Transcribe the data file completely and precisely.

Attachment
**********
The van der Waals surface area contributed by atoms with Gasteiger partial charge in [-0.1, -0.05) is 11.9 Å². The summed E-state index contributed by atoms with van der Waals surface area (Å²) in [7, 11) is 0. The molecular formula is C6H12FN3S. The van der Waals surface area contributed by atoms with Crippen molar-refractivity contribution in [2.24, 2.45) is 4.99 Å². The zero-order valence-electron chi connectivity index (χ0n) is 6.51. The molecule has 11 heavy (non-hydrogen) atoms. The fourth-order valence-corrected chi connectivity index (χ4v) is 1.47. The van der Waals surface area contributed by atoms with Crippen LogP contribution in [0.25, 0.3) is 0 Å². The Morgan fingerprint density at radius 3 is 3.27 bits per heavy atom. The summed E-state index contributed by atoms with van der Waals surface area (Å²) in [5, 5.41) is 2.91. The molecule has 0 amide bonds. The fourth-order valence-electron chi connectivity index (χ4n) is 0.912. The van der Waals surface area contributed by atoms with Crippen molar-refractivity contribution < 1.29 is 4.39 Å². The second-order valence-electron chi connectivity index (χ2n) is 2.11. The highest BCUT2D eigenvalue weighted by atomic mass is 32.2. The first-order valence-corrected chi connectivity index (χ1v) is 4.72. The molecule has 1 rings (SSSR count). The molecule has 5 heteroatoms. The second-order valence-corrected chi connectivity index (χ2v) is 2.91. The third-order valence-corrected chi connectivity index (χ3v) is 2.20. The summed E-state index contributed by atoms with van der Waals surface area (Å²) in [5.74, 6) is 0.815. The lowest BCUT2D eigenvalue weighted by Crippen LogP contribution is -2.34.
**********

The van der Waals surface area contributed by atoms with Gasteiger partial charge in [-0.1, -0.05) is 11.9 Å². The summed E-state index contributed by atoms with van der Waals surface area (Å²) in [7, 11) is 0. The molecular formula is C6H12FN3S. The van der Waals surface area contributed by atoms with Crippen molar-refractivity contribution in [2.24, 2.45) is 4.99 Å². The zero-order valence-electron chi connectivity index (χ0n) is 6.51. The molecule has 11 heavy (non-hydrogen) atoms. The fourth-order valence-corrected chi connectivity index (χ4v) is 1.47. The van der Waals surface area contributed by atoms with Crippen LogP contribution in [0.25, 0.3) is 0 Å². The Morgan fingerprint density at radius 3 is 3.27 bits per heavy atom. The summed E-state index contributed by atoms with van der Waals surface area (Å²) in [5, 5.41) is 2.91. The molecule has 0 amide bonds. The fourth-order valence-electron chi connectivity index (χ4n) is 0.912. The van der Waals surface area contributed by atoms with Crippen molar-refractivity contribution < 1.29 is 4.39 Å². The second-order valence-electron chi connectivity index (χ2n) is 2.11. The highest BCUT2D eigenvalue weighted by atomic mass is 32.2. The first-order valence-corrected chi connectivity index (χ1v) is 4.72. The molecule has 1 rings (SSSR count). The molecule has 5 heteroatoms. The second-order valence-corrected chi connectivity index (χ2v) is 2.91. The third-order valence-corrected chi connectivity index (χ3v) is 2.20. The summed E-state index contributed by atoms with van der Waals surface area (Å²) in [5.74, 6) is 0.815. The lowest BCUT2D eigenvalue weighted by Crippen LogP contribution is -2.34.